Yet other features may be provided to the object 20. For example, referring back to FIG. 1, toggles 54 can be provided on the panel 22 and adapted to fit inside receiving loops 56 on the panel 24 to maintain the relative positions of the two panels 22, 24. Two or more sets of receiving loops 56 a and 56 b can be provided on the panel 24. Depending on the desired overall width of the object 20 (see FIGS. 3A and 3B), the toggles 54 can be inserted into one or the other of the two sets of receiving loops 56 a and 56 b to secure the panels 22, 24 at their desired relative positions.

As a further example, the loops 50 and straps 44 in FIG. 1 can be omitted and replaced by elongated openings or holes provided in the fabric material 34 of panels 22, 24 adjacent the right side edge 26 c and left side edge 26 a of panels 22 and 24, respectively. This is illustrated in greater detail in FIGS. 11A and 11B, where, in the structure 20 x, each strap 44 is replaced by a pair of generally parallel elongated openings or slits 43 that are created by cutting from the fabric 34 x of the panel 22 x, and each loop 50 is replaced by an opening 51 that is created by cutting from the fabric 34 x of the panel 24 x.

The panels 22 x, 24 x may be assembled in the following manner. First, the slits 43 are cut in the fabric 34 x of the panel 22 x. The region (such as 45) adjacent one end of a pair of slits 43 is cut so that the fabric between the pair of slits 43 becomes a strip 47 of fabric having a free end thereat. The free end of the strip 47 is then passed through the corresponding opening 51, and then the region 45 stitched or otherwise re-attached to the fabric 34 x to secure the strip 47 within the opening 51, as shown in FIG. 11B. When so secured, the opening 51 and the side edge 26 a of the panel 24 x can slide along the slits 43 within the length defined by the two ends of the strip 47. This can be done to attach all corresponding openings 51 and pairs of slits 43.

The openings 51 can be provided adjacent the left side edge 26 a of the panel 24 x, and the slits 43 can be cut from adjacent the right side edge 26 c of the panel 22 x, extending generally parallel relative to the top and bottom side edges 26 d and 26 b. The width of the strip 47 is preferably smaller than the size of the opening 51. Thus, the structure 20 x operates in a similar manner as the structure 20, with the opening 51 sliding along the path or track created by the corresponding pair of slits 43 to adjust the position of the panels 22 x, 24 x relative to each other. In this regard, the slits 43, and in particular the length of the slits 43 (the length of the slits 43 being defined by their opposing ends), define an adjustment space for sliding the opening 51 and side edge 26 a of the panel 24 x. The side edge 26 a of the panel 24 x can be made up of the frame retaining sleeve 30 and frame member 32 of the panel 24 x.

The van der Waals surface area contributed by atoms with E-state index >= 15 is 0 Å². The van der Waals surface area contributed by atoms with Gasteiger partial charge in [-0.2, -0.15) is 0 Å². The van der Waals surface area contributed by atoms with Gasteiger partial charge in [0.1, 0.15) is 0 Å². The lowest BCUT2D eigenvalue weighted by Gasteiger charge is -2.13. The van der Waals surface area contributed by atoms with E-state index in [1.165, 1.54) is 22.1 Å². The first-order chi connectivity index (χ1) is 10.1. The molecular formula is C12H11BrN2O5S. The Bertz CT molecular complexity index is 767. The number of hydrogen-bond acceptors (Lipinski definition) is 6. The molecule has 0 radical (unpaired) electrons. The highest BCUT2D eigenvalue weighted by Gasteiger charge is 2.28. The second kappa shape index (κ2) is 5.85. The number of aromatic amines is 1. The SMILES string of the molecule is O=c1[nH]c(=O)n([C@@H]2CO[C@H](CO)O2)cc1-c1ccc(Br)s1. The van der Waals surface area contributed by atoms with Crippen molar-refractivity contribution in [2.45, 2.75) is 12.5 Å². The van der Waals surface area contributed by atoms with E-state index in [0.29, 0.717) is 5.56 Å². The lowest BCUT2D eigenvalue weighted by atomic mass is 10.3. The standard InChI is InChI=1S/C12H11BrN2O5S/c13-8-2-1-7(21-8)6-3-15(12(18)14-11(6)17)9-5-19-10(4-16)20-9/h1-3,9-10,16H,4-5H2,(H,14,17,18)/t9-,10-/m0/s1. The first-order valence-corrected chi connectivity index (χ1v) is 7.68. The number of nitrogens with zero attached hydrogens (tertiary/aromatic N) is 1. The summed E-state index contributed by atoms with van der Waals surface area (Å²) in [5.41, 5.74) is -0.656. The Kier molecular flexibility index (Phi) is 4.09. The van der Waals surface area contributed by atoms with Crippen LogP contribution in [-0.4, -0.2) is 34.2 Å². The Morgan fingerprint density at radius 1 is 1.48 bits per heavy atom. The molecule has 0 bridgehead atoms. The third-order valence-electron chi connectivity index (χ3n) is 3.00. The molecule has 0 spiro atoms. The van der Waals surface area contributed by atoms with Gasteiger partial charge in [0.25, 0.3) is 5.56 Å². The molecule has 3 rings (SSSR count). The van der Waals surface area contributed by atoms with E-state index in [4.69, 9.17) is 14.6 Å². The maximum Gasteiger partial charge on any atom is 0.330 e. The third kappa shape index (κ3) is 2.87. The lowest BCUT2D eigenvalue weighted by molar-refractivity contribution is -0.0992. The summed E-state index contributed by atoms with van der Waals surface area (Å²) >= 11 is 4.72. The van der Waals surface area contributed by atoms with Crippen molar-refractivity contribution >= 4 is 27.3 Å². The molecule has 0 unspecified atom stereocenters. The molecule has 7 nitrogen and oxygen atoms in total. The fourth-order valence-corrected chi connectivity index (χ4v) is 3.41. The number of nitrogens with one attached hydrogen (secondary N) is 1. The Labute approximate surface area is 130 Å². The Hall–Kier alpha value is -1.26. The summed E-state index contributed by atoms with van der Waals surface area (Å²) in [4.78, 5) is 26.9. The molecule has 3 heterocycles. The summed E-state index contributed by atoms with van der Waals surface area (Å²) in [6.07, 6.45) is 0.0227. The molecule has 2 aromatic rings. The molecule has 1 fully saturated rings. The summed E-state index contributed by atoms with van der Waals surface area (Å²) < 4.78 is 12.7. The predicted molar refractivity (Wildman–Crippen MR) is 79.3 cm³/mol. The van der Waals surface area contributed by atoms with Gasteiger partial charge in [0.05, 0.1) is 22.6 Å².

FIGS. 12A and 12B illustrate a structure 20 y that reflects a simple modification of the structure 20 x in FIGS. 11A and 11B. The two pairs of slits 43 and openings 51 in structure 20 x are replaced in structure 20 y by one pair of slits 43 y and one elongated opening 51 y. Specifically, the panel 22 y has one pair of slits 43 y that are spaced further apart from each other than the slits 43 in panel 22 x, and the panel 24 y has one elongated opening 51 y that extends along a length or portion of the side edge 26 a. The panels 22 y, 24 y may be assembled in the same manner as panels 22 x, 24 x of structure 20 x. First, the slits 43 y are cut in the fabric 34 y of the panel 22 y so that the fabric between the pair of slits 43 y becomes a strip 47 y of fabric having a free end thereat. The free end of the strip 47 y is then passed through the opening 51 y, and then the free end stitched or otherwise re-attached to the fabric 34 y to secure the strip 47 y within the opening 51 y, as shown in FIG. 12B. When so secured, the opening 51 y and the side edge 26 a of the panel 24 y can slide along the slits 43 y within the length defined by the two ends of the strip 47 y. The structure 20 y operates in the same manner as the structure 20 x, with the opening 51 y sliding along the path or track created by the corresponding pair of slits 43 y to adjust the position of the panels 22 y, 24 y relative to each other. In this regard, the length of the slits 43 y (the length of the slits 43 y being defined by their opposing ends) define an adjustment space for sliding the opening 51 y and side edge 26 a of the panel 24 y.

FIG. 13 illustrates another structure 20 z that reflects further modifications of the structure 20 y in FIGS. 12A and 12B. Like structure 20 y, the structure 20 z has a pair of parallel horizontal slits or elongated openings 43 z in panel 22 z. However, instead of the elongated opening 51 y, the panel 24 z is provided with a strap 51 z. The strap 51 z has a first end 49 a that is attached to any location of the fabric 34 z of panel 24 z, and a second end 49 b that can be passed through both openings 43 z and attached to another location of the fabric 34 z of panel 24 z spaced-apart from the location of the first end 49 a. Thus, the structure 20 z operates in the same manner as the structure 20 y, with the strap 51 z sliding along the path or track created by the corresponding pair of openings 43 z to adjust the position of the panels 22 z, 24 z relative to each other. In this regard, the length of the pair of openings 43 z define an adjustment space for sliding the strap 51 z of the panel 24 z.